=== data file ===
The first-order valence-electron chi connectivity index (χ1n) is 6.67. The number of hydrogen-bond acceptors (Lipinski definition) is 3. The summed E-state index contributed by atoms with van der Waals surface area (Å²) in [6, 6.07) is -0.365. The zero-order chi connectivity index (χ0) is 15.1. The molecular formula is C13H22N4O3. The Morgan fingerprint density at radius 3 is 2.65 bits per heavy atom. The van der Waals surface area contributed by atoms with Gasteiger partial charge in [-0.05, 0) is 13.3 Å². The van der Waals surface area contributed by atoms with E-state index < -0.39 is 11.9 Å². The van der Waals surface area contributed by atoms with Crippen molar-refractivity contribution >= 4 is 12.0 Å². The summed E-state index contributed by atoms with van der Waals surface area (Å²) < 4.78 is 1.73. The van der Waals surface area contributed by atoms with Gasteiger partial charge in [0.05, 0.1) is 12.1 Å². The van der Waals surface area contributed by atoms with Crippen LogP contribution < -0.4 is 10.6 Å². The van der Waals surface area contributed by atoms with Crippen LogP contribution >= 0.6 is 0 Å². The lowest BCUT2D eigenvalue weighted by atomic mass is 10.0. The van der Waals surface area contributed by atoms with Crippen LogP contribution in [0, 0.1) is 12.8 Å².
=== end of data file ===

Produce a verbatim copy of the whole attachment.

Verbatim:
The first-order valence-electron chi connectivity index (χ1n) is 6.67. The number of hydrogen-bond acceptors (Lipinski definition) is 3. The summed E-state index contributed by atoms with van der Waals surface area (Å²) in [6, 6.07) is -0.365. The zero-order chi connectivity index (χ0) is 15.1. The molecular formula is C13H22N4O3. The Morgan fingerprint density at radius 3 is 2.65 bits per heavy atom. The van der Waals surface area contributed by atoms with Gasteiger partial charge in [-0.05, 0) is 13.3 Å². The van der Waals surface area contributed by atoms with E-state index < -0.39 is 11.9 Å². The van der Waals surface area contributed by atoms with Crippen molar-refractivity contribution >= 4 is 12.0 Å². The summed E-state index contributed by atoms with van der Waals surface area (Å²) < 4.78 is 1.73. The van der Waals surface area contributed by atoms with Gasteiger partial charge in [0.05, 0.1) is 12.1 Å². The van der Waals surface area contributed by atoms with Crippen LogP contribution < -0.4 is 10.6 Å². The van der Waals surface area contributed by atoms with Crippen LogP contribution >= 0.6 is 0 Å². The lowest BCUT2D eigenvalue weighted by atomic mass is 10.0. The van der Waals surface area contributed by atoms with Crippen LogP contribution in [0, 0.1) is 12.8 Å².